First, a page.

Still, City start the match having won five of the last six matches against United in the Premier League, including the last three. Last season the Blues scored seven with just the single United reply. It is a series that no Red is willing to countenance being extended this weekend.

That hope may depend on United being more efficient in front of goal as much as any defensive performance. After all, Van Gaal’s side has scored just three from 41 attempts over the last two games against Chelsea and West Bromwich Albion. Given the attacking riches at the Dutchman’s disposal it is not a good record.

“I hope we can score out of our first chance because we have created a lot of chances against Chelsea,” added Van Gaal.

“I think always in our games that we have played in the Premier League, we didn’t score from our first chance and then it is more easy to win the game. That is our goal, to win this game. We are growing, we are developing ourselves. What we have seen of City in the last matches was not so good. You never know.”

United last won at the Etihad in 2012 – a 3-2 victory secured by Van Persie’s injury time winner. The striker might top his celebration against Chelsea should he repeat that feat. United supporters, meanwhile, will settle for a win of any kind.

City (4-2-3-1): Hart; Zabaleta, Kompany, Mangala, Clichy; Fernandinho, Fernando; Nasri, Touré, Milner; Aguero
United (4-2-3-1): de Gea; Rafael, Smalling, Rojo, Shaw; Blind, Fellaini; Januzaj, Rooney, Di Maria; Van Persie

Subs from
City: Caballero, Nastasic, Boyata, Sagna, Kolarov, Demichelis, Sinclair, Navas, Dzeko, Jovetic
United: Lindegaard, Blackett, Fletcher, Carrick, Valencia, Anderson, Herrera, Mata, Wilson

City 48 – Draw 50 – United 69

Referee: Michael Oliver
Assistants: S Child, S Burt
Fourth Official: K Friend

City 1-1 United

£1 bet club
Rooney to score first goal in 1-1 draw @ 35/1
Running total: £(-)10

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Preview: United v Manchester City

March 25, 2014 Tags: , Matches 10 comments
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What a difference seven days makes. Sunday week, Manchester United’s season had unravelled and manager David Moyes was living on borrowed time less than a year into the job. Following humiliating submission to Liverpool at Old Trafford even the most patient observers had seemingly drawn a line under the former Everton manager’s time at the club. Little wonder, with Moyes presiding over 12 defeats in all competitions this season amid the worst United campaign for 20 years.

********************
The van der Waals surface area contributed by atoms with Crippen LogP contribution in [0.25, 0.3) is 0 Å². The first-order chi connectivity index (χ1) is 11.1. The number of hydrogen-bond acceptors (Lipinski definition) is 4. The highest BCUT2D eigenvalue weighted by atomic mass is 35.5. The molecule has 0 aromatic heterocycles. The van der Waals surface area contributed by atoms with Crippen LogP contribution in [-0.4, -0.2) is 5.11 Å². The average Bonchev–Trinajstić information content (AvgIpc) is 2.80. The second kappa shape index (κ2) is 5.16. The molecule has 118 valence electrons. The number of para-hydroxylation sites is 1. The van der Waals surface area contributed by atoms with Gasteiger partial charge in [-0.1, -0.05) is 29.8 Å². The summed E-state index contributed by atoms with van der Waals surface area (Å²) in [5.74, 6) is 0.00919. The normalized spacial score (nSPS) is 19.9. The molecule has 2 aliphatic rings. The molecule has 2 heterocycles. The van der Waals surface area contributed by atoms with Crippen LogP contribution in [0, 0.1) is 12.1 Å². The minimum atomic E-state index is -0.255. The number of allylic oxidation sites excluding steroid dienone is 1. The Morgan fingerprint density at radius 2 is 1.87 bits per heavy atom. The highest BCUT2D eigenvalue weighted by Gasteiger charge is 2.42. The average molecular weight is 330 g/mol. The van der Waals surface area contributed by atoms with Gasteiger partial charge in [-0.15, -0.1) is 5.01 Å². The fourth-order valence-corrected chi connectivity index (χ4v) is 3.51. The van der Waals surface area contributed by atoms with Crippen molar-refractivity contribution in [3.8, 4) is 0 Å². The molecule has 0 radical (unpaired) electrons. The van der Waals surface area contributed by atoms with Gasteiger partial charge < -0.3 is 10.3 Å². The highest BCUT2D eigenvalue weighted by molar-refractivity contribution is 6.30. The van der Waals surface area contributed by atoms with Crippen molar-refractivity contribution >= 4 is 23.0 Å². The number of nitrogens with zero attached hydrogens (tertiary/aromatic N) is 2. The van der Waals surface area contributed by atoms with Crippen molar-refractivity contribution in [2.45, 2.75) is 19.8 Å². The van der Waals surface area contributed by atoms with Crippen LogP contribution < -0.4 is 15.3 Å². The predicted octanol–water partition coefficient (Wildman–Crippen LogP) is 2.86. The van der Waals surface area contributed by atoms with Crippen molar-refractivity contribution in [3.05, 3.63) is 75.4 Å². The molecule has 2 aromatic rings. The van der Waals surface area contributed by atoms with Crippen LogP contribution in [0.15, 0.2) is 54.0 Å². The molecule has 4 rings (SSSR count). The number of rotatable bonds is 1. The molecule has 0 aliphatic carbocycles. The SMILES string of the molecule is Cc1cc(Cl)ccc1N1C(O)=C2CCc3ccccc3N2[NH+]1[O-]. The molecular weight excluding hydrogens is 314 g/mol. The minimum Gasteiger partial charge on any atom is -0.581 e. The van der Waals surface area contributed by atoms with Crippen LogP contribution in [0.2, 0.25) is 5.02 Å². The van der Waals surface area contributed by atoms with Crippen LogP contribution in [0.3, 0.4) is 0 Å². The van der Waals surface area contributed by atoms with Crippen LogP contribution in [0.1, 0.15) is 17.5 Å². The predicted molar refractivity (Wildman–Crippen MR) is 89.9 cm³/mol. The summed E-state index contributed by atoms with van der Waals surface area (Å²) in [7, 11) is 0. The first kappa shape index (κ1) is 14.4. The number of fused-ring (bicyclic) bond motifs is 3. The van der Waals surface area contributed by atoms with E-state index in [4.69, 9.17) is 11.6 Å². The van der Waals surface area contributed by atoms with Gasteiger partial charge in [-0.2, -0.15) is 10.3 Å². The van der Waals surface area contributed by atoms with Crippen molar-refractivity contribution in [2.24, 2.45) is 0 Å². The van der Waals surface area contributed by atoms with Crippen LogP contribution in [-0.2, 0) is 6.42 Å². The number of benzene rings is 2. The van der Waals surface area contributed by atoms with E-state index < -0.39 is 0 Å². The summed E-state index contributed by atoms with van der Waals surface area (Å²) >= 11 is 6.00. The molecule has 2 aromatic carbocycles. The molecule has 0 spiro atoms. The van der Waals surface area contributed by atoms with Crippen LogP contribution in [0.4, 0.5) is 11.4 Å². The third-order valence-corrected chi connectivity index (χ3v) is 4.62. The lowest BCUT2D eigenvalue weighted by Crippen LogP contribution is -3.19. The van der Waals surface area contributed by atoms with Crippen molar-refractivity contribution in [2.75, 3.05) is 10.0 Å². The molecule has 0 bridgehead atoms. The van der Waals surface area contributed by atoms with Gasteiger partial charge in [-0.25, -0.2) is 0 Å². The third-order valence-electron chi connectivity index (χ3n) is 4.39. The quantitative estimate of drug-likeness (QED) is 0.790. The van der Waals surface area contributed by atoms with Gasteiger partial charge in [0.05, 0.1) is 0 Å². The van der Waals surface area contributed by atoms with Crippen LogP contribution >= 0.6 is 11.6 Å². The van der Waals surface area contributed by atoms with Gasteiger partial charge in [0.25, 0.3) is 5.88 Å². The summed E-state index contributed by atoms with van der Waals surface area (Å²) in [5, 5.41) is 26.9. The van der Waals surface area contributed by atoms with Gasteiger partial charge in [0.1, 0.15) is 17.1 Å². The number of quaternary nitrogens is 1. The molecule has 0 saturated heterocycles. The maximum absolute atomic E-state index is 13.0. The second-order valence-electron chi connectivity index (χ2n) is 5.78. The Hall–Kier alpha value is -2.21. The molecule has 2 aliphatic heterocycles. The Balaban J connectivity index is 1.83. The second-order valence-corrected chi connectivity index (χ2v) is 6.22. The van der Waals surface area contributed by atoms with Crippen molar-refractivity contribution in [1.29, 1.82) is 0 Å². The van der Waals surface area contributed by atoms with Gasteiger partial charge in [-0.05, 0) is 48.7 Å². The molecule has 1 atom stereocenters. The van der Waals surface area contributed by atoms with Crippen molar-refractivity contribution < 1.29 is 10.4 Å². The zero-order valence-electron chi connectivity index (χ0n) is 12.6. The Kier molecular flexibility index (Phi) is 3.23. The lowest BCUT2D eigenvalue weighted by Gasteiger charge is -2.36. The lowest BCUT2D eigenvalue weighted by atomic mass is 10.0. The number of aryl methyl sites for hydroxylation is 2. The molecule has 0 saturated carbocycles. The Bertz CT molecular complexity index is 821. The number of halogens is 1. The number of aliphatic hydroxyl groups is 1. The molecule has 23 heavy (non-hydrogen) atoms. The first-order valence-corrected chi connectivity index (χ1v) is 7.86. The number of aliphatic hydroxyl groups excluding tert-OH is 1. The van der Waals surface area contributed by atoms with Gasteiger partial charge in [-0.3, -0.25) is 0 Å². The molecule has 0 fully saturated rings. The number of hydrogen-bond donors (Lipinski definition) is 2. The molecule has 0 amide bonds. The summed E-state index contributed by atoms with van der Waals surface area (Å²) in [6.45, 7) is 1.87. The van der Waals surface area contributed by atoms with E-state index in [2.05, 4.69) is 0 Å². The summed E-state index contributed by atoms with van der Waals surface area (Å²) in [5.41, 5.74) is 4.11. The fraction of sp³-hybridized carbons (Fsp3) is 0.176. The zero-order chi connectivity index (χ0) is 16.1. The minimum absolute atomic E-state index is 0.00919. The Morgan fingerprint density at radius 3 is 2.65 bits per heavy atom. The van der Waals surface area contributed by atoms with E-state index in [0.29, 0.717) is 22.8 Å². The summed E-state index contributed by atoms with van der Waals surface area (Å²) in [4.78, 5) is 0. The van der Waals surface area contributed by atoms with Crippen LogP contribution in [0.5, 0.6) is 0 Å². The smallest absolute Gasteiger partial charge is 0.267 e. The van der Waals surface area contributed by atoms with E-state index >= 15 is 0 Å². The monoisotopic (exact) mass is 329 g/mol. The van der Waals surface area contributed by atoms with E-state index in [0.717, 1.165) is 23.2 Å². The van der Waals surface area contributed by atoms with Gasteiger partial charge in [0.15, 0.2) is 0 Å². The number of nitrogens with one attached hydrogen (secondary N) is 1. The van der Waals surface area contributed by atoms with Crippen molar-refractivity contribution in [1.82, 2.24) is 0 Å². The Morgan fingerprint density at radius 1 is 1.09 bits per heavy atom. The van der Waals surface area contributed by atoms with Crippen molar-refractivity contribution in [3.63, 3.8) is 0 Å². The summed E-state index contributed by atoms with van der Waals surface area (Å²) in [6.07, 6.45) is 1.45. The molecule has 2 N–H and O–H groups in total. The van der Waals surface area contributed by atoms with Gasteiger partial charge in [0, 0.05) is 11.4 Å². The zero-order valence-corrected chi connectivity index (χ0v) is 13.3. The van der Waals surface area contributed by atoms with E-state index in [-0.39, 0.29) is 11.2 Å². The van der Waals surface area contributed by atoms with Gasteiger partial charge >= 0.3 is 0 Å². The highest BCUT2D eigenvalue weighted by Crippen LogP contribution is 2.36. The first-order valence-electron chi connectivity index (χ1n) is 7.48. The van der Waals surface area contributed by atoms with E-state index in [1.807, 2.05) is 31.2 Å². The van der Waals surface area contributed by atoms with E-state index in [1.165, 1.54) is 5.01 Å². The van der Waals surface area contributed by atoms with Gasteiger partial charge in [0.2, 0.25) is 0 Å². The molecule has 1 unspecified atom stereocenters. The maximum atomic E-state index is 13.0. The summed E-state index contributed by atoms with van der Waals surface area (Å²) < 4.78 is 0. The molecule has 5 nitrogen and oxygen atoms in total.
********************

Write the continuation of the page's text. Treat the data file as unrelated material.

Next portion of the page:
Yet, victories over West Ham United and Olympiakos have contributed to a renewed and even positive atmosphere in Moyes’ camp as United prepare for significant games ahead. The Reds may be far from favourites, but Manchester City arrives at Old Trafford on Tuesday night with the home side finding an improved sense of belief.

Wayne Rooney’s double against the Hammers on Saturday followed a dramatic comeback against Olympiakos on Tuesday to leave United in the quarter final of the Champions League and chasing European qualification next season.

Still, Moyes’ side has failed to beat few teams of note this season; only Arsenal of the Premier League’s top nine teams has succumbed to United this season. Meanwhile, in Europe a pairing with Bayern Munich represents a significant step up in class from those teams already beaten in the competition.

Whatever has already passed this season, these are surely the games on which Moyes must be judged. City and then Bayern are a test not only of Moyes’ tactical acumen, but in a season of distinct mediocrity, also of the Scot’s ability to draw more than the sum of United’s substantial parts.

Judgement will also be passed on the increasingly bullish rhetoric from Moyes this week. If United truly are to be compared with Europe’s best, then the Scot’s team must prove it.

“We’re not as far away as many people would have us and I’ve no doubt it’ll improve,” said the manager.

“We want to show we’re still in there fighting. We want to perform better in the bigger games than we have done, I have no doubt about that. But we don’t go into it any differently – we want to win them all.  We go out to win every game – not just the derby.

“In the last couple of games, a lot of the players have stepped up to the plate and performed. But I’m not surprised by that at all – that’s what they’re capable of and I’ve been saying that all year.”

United benefit from few fresh injury concerns. Striker Robin van Persie could miss the season’s remainder with a knee complaint, while defenders Jonny Evans and Chris Smalling also miss City’s visit. However, winger Nani is in the matchday squad after recovering from a serious hamstring problem.

Manchester United v Manchester City, Premier League, Old Trafford, 7.45pm 25 March 2014On the pitch Moyes faces questions both in midfield and defence. United set up in an unfamiliar 4-2-3-1 against the Hammers; a formation that enabled Juan Mata to play centrally, and crammed Shinji Kagawa into the side as well. It was a significantly more flexible and nuanced approach.

However, history suggests that come the biggest games Moyes reverts to what he knows best, with both Adnan Januzaj and Antonio Valencia in line for a recall against City, although Mata should again enjoy an outing in his more natural role behind the principle striker.